From Media to PR: The Greener Grass?

As a new normality asserts itself in the wake of the Covid-19 pandemic, lives and livelihoods worldwide have been irreversibly altered. The media and media-adjacent roles are no exception, as print bottom lines tumble further and industry giants face a stark choice: transform or be left behind.

With newspapers and magazines folding left and right, it’s unsurprising that journalists and writers are exploring greener pastures in related fields. While many have made the transition into public relations, as well as related fields such as corporate communications, marketing and advertising, the jump isn’t always easy. 

Speaking as a former newspaper editor now attached to a PR agency in Kuala Lumpur, and seeing many of my friends and ex-colleagues struggling through the recent downturn, I’d like to share my thoughts on how to adapt to the changing times. Recalibrating your mode from news to PR has its share of challenges, but it’s definitely worth it!

1. Starting from scratch

Without a doubt the hardest part of jumping from media to PR is starting from the bottom. This is true on many levels – unless you’re lucky (in which case you won’t need this guide), you’ll be shifting into an executive role, which means you’ll be taking a pay cut, with everything that implies.

More than that, however, is the shift in mindset to a service orientation. Media reps are used to calling the shots – more often than not, we believe we represent a sacred institution, and demand respect accordingly.

Many of us have worked in the line long enough to even take this for granted. Needless to say, when you’re servicing an account, this mindset may not be the best way to secure retainers and glowing testimonials from clients. If you’re thinking of jumping into PR, it’s best to relearn humility.

2. First impressions count

While customs vary from publication to publication, in general, the media industry generally has more forgiving standards when it comes to grooming and attire. I’ve seen interns roundly scolded for wearing ties to the newsroom. Part of this comes from the working class roots of the profession, and part of it is perhaps, again, the perceived dedication to a higher cause – whether it’s truth, justice, or the rakyat.

Unfortunately, first impressions count when you wake from the shared consensual hallucination that is the mass media. A relaxed approach to your mode of dress and personal demeanour may be all right when you’re writing the bylines, but you’ll need to up your game if you’re trying to stand out from the crowd. And make no mistake, there are far more bodies looking for jobs now than there are plum roles.

3. Play to your strengths

Thankfully, It’s not all doom and gloom. The good news (pun intended) is that public relations firms are very much in the market for savvy, linguistically capable storytellers with media experience. With your stint in the line, that gives you a head-start over fresh-from-college applicants and those coming from other fields.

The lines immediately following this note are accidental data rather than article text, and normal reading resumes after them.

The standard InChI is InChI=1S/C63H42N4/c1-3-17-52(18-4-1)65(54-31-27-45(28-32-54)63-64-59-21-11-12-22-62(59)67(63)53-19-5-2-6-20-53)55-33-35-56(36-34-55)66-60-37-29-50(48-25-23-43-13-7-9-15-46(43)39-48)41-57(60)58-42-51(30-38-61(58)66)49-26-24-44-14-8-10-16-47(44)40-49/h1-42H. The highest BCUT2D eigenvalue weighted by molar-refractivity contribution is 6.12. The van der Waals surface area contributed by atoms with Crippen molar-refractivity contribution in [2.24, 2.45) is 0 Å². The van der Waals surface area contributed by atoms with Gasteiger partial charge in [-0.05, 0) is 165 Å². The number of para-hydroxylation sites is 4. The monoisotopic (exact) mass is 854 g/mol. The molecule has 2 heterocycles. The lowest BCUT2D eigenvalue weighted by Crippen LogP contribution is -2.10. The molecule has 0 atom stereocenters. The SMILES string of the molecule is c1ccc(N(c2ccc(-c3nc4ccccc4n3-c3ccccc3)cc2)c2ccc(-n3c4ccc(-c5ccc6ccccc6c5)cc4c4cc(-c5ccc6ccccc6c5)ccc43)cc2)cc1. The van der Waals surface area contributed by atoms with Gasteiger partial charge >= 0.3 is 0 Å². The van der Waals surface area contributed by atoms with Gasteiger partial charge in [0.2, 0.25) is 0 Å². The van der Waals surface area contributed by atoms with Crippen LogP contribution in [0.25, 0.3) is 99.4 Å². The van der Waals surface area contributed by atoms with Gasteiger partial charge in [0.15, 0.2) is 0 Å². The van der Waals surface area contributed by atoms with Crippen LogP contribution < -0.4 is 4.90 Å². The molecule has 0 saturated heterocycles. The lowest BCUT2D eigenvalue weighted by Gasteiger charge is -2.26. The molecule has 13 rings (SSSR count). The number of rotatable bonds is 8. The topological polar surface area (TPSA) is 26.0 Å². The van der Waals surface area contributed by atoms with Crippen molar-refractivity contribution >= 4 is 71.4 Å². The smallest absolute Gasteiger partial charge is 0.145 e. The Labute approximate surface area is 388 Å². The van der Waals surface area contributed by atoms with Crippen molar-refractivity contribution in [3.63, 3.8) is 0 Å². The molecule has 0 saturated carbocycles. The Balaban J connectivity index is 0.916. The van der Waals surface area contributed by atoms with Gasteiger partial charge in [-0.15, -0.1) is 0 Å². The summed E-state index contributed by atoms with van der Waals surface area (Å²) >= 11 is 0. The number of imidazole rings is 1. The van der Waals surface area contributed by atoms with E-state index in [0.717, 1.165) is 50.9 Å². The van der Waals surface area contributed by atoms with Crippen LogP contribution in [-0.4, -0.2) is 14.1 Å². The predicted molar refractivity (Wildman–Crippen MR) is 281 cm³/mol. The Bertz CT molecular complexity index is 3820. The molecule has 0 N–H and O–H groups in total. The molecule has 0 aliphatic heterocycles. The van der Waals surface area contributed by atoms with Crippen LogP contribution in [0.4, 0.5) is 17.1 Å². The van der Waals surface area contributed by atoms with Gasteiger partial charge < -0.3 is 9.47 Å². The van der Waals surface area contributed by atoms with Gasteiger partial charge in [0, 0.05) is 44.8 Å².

You’ll need every advantage you have, so make your experience work for you. What did you really learn while covering those endless industry events and Parliament or court sessions? How can that knowledge benefit you in your next endeavour? While your pedigree can help you get your foot in the door, don’t overplay your hand – it’s a recruiter’s market now.

4. Build and maintain your network

If your contacts didn’t factor anywhere in your answers to the questions above, transitioning into PR may not be the right move for you. At its heart, the communications field revolves around people – whether it’s PR, media, advertising, marketing or even sales. 

This is particularly true in PR, where practitioners need to navigate the unforgiving currents of client and media relations while gauging and managing prevailing public opinion. Though these skills can be taught to some extent, it may be difficult to compete and thrive with other agencies while learning on the job.

5. Don’t just survive. Grow.

Finally, it can be all too easy to fall into complacence amid the rhythms of the media world – show face at the interviews and events, grab the press release, change a few words here and there, send it up to the sub or possibly directly to the boss, call it a day and go home. 

While this perspective may get you through the day-to-day, it isn’t sustainable in the long run, both on the personal level and for the media industry as a whole. If you’re contemplating the future and seeking opportunities in PR, it may be best to start by asking what you bring to the table not just for future employers, but in your current role as well – and how you can bring more.

In the end, a public relations career is an acquired taste. Many may find it to their liking and come to relish its savour, while others may take a bite and swear off it for life. With the pointers above, I hope I can help others who find themselves at the same crossroads I passed not so long ago.

By Aliff Yusri, Senior Manager, Mustard Tree Communications

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